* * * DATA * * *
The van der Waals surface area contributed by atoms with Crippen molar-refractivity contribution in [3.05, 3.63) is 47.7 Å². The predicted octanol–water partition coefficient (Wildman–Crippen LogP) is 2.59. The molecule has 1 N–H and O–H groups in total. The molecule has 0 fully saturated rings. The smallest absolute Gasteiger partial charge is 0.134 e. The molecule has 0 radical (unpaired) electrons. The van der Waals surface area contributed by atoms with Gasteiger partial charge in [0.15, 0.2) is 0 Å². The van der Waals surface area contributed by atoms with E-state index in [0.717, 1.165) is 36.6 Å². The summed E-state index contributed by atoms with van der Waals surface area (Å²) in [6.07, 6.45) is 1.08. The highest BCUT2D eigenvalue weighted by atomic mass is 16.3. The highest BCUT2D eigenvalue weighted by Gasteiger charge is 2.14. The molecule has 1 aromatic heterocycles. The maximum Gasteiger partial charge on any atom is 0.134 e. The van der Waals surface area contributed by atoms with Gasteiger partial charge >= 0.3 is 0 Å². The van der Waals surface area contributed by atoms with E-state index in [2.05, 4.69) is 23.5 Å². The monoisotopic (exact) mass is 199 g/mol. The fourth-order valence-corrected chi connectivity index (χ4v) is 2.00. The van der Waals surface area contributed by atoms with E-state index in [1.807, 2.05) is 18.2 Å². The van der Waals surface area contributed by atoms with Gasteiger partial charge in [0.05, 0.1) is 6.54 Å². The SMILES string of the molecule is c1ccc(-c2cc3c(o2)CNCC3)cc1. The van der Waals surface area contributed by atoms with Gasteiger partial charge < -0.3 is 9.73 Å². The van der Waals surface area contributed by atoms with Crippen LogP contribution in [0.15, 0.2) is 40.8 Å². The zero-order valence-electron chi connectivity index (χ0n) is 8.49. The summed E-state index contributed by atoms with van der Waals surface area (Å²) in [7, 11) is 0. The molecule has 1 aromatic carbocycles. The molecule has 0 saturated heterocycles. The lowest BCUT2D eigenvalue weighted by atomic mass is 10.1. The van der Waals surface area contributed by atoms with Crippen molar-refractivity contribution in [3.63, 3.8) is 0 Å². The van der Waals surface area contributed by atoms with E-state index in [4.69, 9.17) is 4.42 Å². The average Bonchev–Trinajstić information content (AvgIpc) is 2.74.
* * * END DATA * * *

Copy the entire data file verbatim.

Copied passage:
The van der Waals surface area contributed by atoms with Crippen molar-refractivity contribution in [3.05, 3.63) is 47.7 Å². The predicted octanol–water partition coefficient (Wildman–Crippen LogP) is 2.59. The molecule has 1 N–H and O–H groups in total. The molecule has 0 fully saturated rings. The smallest absolute Gasteiger partial charge is 0.134 e. The molecule has 0 radical (unpaired) electrons. The van der Waals surface area contributed by atoms with Gasteiger partial charge in [0.15, 0.2) is 0 Å². The van der Waals surface area contributed by atoms with E-state index in [0.717, 1.165) is 36.6 Å². The summed E-state index contributed by atoms with van der Waals surface area (Å²) in [6.07, 6.45) is 1.08. The highest BCUT2D eigenvalue weighted by atomic mass is 16.3. The highest BCUT2D eigenvalue weighted by Gasteiger charge is 2.14. The molecule has 1 aromatic heterocycles. The maximum Gasteiger partial charge on any atom is 0.134 e. The van der Waals surface area contributed by atoms with Gasteiger partial charge >= 0.3 is 0 Å². The van der Waals surface area contributed by atoms with E-state index in [2.05, 4.69) is 23.5 Å². The monoisotopic (exact) mass is 199 g/mol. The fourth-order valence-corrected chi connectivity index (χ4v) is 2.00. The van der Waals surface area contributed by atoms with E-state index in [1.807, 2.05) is 18.2 Å². The van der Waals surface area contributed by atoms with Gasteiger partial charge in [0.05, 0.1) is 6.54 Å². The SMILES string of the molecule is c1ccc(-c2cc3c(o2)CNCC3)cc1. The van der Waals surface area contributed by atoms with Gasteiger partial charge < -0.3 is 9.73 Å². The van der Waals surface area contributed by atoms with Crippen LogP contribution in [0.15, 0.2) is 40.8 Å². The zero-order valence-electron chi connectivity index (χ0n) is 8.49. The summed E-state index contributed by atoms with van der Waals surface area (Å²) in [7, 11) is 0. The molecule has 1 aromatic carbocycles. The molecule has 0 saturated heterocycles. The lowest BCUT2D eigenvalue weighted by atomic mass is 10.1. The van der Waals surface area contributed by atoms with Crippen molar-refractivity contribution in [3.63, 3.8) is 0 Å². The van der Waals surface area contributed by atoms with E-state index in [4.69, 9.17) is 4.42 Å². The average Bonchev–Trinajstić information content (AvgIpc) is 2.74.